Julia Gillard Apologises For Forced Adoptions

Jonathan Samuels, Australia Correspondent

Australian Prime Minister Julia Gillard has apologised to up to 150,000 mostly unmarried mothers who were forced to give up their children for adoption during the 1950s, 1960s and 1970s.

The historic national apology was delivered in front of more than 800 people, many of them in tears, in Parliament House in Canberra.

The apology was recommended a year ago by a committee in the Australian Parliament's upper house, the Senate, that investigated the impacts of the now discredited policies.

"We apologise," Ms Gillard said. "We acknowledge your loss and grief."

The women were either tricked or forced to sign adoption papers by medical and welfare professionals who believed it was in the best interest of the babies.

There were even cases of women being strapped to their hospital beds or sedated as their newborn children were taken away.

Gaye Kelly gave birth aged just 15 and was told if she did not sign adoption papers her new baby girl would end up in an orphanage.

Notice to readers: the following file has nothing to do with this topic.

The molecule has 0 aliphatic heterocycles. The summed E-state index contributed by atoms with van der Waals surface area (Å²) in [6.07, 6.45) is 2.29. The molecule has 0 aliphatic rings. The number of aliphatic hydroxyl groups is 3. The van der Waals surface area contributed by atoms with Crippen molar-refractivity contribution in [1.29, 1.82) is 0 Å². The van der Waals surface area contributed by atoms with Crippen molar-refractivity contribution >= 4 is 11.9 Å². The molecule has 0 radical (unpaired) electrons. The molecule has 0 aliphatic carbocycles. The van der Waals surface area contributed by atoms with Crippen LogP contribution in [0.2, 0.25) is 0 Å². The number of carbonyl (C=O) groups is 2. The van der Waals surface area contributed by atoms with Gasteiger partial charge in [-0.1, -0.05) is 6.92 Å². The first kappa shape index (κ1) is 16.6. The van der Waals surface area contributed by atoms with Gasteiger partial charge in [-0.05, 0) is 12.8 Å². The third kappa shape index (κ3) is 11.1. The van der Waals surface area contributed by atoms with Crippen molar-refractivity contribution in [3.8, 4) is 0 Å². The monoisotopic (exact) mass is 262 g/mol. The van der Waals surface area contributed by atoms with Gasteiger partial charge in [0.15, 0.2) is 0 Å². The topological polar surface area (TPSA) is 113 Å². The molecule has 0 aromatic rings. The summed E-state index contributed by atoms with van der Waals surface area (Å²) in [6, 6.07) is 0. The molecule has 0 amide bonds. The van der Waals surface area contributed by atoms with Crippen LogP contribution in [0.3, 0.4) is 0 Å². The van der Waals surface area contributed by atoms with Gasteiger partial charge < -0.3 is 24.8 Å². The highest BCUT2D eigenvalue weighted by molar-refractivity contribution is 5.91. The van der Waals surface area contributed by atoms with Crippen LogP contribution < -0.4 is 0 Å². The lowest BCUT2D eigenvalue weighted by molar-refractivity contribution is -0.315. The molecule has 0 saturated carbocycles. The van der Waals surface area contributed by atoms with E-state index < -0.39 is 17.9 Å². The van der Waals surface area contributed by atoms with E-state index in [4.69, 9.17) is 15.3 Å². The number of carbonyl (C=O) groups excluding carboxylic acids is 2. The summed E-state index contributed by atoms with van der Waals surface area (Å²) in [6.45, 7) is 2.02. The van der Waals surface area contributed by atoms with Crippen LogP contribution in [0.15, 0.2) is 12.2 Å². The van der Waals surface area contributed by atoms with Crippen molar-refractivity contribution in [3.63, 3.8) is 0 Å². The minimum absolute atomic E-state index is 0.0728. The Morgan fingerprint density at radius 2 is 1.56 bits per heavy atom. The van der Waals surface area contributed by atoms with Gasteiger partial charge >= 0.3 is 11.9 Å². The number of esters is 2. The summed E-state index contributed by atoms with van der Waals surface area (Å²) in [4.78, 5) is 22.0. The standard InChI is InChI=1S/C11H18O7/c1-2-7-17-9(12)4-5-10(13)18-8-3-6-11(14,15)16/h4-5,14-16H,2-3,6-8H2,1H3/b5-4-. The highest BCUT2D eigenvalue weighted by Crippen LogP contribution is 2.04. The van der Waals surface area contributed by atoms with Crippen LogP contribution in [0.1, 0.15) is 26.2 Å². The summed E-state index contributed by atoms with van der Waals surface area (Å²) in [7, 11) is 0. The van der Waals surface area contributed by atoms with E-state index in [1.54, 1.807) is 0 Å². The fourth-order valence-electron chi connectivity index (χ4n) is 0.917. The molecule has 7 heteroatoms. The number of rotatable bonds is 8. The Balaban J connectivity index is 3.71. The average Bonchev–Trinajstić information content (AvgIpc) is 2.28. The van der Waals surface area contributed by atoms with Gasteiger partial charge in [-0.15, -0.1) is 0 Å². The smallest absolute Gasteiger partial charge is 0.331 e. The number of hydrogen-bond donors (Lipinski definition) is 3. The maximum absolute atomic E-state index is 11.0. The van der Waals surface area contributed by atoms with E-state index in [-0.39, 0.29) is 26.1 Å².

She previously told Sky News: "I was crying and crying and crying and then the nurse came and said 'what's up with you?' - and I said 'I don't want to give my baby up for adoption, I want to keep my baby' - and she snapped at me: 'Girls like you don't keep their babies, stop being silly, pull yourself together' and she about faced and just left."

Gaye tracked down - and was eventually reunited with - her daughter but only after years of depression and heartache.

"This apology is extended in good faith and deep humility," Ms Gillard said.

"It will be a profound act of moral insight by a nation searching its conscience."

Ms Gillard said it took courage to say sorry.

"What we see in that mirror is deeply shameful and distressing," she said. "A story of suffering and unbearable loss."

In 2008 the then Australian Prime Minister Kevin Rudd apologised to the so-called stolen generation, thousands of aboriginal children removed from their parents over many decades.

Now Australia is saying sorry again, not only to mothers but to adoptees who were removed from their natural mothers.

Other countries, including the UK where similar adoptions were carried out, are considering taking a similar step.

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